What we're about

With experience drawn from several other delightful book groups in the time of Coronavirus, the Quixotic Book Club will focus on provocative, influential, and inspirational works of literature. The idea will be to work through literature from Don Quixote (1604) to post-WWII (~1960s). In order to keep the readings fresh and diverse; by writer, time period, country of origin, we’ll jump around a lot. Hopefully, this approach will foster a fun, diverse, creative group of passionate readers, and we can jointly toil through some of the more difficult material, and make new friends along the way.

The spacing of meetings will depend on what we read. We’ll do the meetings on Zoom and try to regularly schedule some events and in-person social activities as this becomes safe and possible.

Upcoming events (4+)

The Red and the Black by Stendhal; Book 1 (240 pages)

Online event

Stendhal, the nom de plume of Marie-Henri Beyle, wrote in the early 19th century; a contemporary of Balzac, Victor Hugo, and George Sand. This period marked a transition in style, from romance to realism. Like Balzac, Stendhal is considered a pioneer of literary realism. Known for acute character development and psychological depth, Stendhal's works were not fully appreciated until the 20th century.

The Red and the Black is one of the best known of Stendhal's novels detailing the social rise of the protagonist, Julien Sorel.

The novel is long, though described as a quick read. It's our first novel by Stendhal and worth splitting into two meetings. I'm working with a relatively recent translation by Roger Gard. The translation work of Margaret Shaw is also acclaimed.

There is a Gutenberg version translated by Horace Samuel:
https://www.gutenberg.org/files/44747/44747-h/44747-h.htm

The Red and the Black by Stendhal; Book 2 (289 pages)

Stendhal, the nom de plume of Marie-Henri Beyle, wrote in the early 19th century; a contemporary of Balzac, Victor Hugo, and George Sand. This period marked a transition in style, from romance to realism. Like Balzac, Stendhal is considered a pioneer of literary realism. Known for acute character development and psychological depth, Stendhal's works were not fully appreciated until the 20th century.

The Red and the Black is one of the best known of Stendhal's works detailing the social rise of the protagonist, Julien Sorel.

The novel is long, though described as a quick read. It's our first novel by Stendhal and worth splitting into two meetings. I'm working with a relatively recent translation by Roger Gard. The translation work of Margaret Shaw is also acclaimed.

There is a Gutenberg version translated by Horace Samuel:
https://www.gutenberg.org/files/44747/44747-h/44747-h.htm

Anna Karenina by Leo Tolstoy; Part 1 & 2 (214 pages)

Needs a location

“Happy families are all alike; every unhappy family is unhappy in its own way.”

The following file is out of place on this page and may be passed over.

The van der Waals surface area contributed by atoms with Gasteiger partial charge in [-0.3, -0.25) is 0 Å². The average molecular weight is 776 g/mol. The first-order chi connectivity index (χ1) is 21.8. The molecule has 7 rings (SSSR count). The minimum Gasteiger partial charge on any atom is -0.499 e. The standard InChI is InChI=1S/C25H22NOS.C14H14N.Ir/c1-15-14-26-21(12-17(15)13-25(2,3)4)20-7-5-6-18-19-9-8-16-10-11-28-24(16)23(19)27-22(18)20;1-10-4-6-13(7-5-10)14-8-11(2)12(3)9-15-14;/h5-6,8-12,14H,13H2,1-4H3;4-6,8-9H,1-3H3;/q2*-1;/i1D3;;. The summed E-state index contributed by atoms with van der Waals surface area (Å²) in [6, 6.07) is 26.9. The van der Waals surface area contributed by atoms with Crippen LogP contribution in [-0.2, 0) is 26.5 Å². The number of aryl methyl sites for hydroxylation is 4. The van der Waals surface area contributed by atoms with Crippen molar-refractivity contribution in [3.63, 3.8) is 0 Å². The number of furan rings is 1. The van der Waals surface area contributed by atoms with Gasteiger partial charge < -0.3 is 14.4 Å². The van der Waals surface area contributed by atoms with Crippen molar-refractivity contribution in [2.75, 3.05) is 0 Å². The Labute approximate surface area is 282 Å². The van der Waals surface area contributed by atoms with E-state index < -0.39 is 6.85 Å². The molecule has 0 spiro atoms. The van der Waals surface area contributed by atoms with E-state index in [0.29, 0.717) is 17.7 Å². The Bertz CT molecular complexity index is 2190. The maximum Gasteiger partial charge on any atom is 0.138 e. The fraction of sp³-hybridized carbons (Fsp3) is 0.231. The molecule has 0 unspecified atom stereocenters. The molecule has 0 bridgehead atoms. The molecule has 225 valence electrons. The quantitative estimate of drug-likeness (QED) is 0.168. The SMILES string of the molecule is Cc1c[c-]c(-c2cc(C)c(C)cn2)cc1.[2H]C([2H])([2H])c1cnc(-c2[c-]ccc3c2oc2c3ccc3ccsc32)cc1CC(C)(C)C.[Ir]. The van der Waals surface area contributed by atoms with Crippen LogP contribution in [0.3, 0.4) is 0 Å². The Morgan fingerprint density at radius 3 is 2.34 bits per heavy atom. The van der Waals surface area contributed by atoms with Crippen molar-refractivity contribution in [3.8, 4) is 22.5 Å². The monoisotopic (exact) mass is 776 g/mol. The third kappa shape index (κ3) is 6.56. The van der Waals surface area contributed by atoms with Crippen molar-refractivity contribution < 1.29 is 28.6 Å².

So starts Anna Karenina, Tolstoy’s second masterpiece; a great work of literature, artistic paragon, and timeless love story.

After hundreds of novels on love, hours of dense Russian literature, and the relationships we’ve forged over two years of reading together, Great Loves and Quixotic are uniting for Tolstoy's epic love story, Anna Karenina. We approach the world of Anna & Alexei Karenina, Vronsky, Levin, and Kitty, with a special co-organized book discussion for a limited group of readers from Great Loves and Quixotic.

We expect high demand so please gauge your appetite to read Anna Karenina with us over 6-weeks this fall. We’ll schedule roughly 200 pages for the first meeting (and allow two weeks to read), and about 100-pages per week for the following 5-weeks.

Note the 6:30pm start time for these events. There will be 12 spots available on Great Loves, 12 spots on Quixotic, and the discussion together on the same zoom video conference.

The Constance Garnett translation is highly recommended and will be the base we read from.

Callia & Matt

Anna Karenina by Leo Tolstoy; Part 3 (104 pages)

Needs a location

“Happy families are all alike; every unhappy family is unhappy in its own way.”

So starts Anna Karenina, Tolstoy’s second masterpiece; a great work of literature, artistic paragon, and timeless love story.

After hundreds of novels on love, hours of dense Russian literature, and the relationships we’ve forged over two years of reading together, Great Loves and Quixotic are uniting for Tolstoy's epic love story, Anna Karenina. We approach the world of Anna & Alexei Karenina, Vronsky, Levin, and Kitty, with a special co-organized book discussion for a limited group of readers from Great Loves and Quixotic.

We expect high demand so please gauge your appetite to read Anna Karenina with us over 6-weeks this fall. We’ll schedule roughly 200 pages for the first meeting (and allow two weeks to read), and about 100-pages per week for the following 5-weeks.

Note the 6:30pm start time for these events. There will be 12 spots available on Great Loves, 12 spots on Quixotic, and the discussion together on the same zoom video conference.

The Constance Garnett translation is highly recommended and will be the base we read from.

Callia & Matt

Past events (49)

Notes from the Underground by Fyodor Dostoevsky

Online event

Photos (111)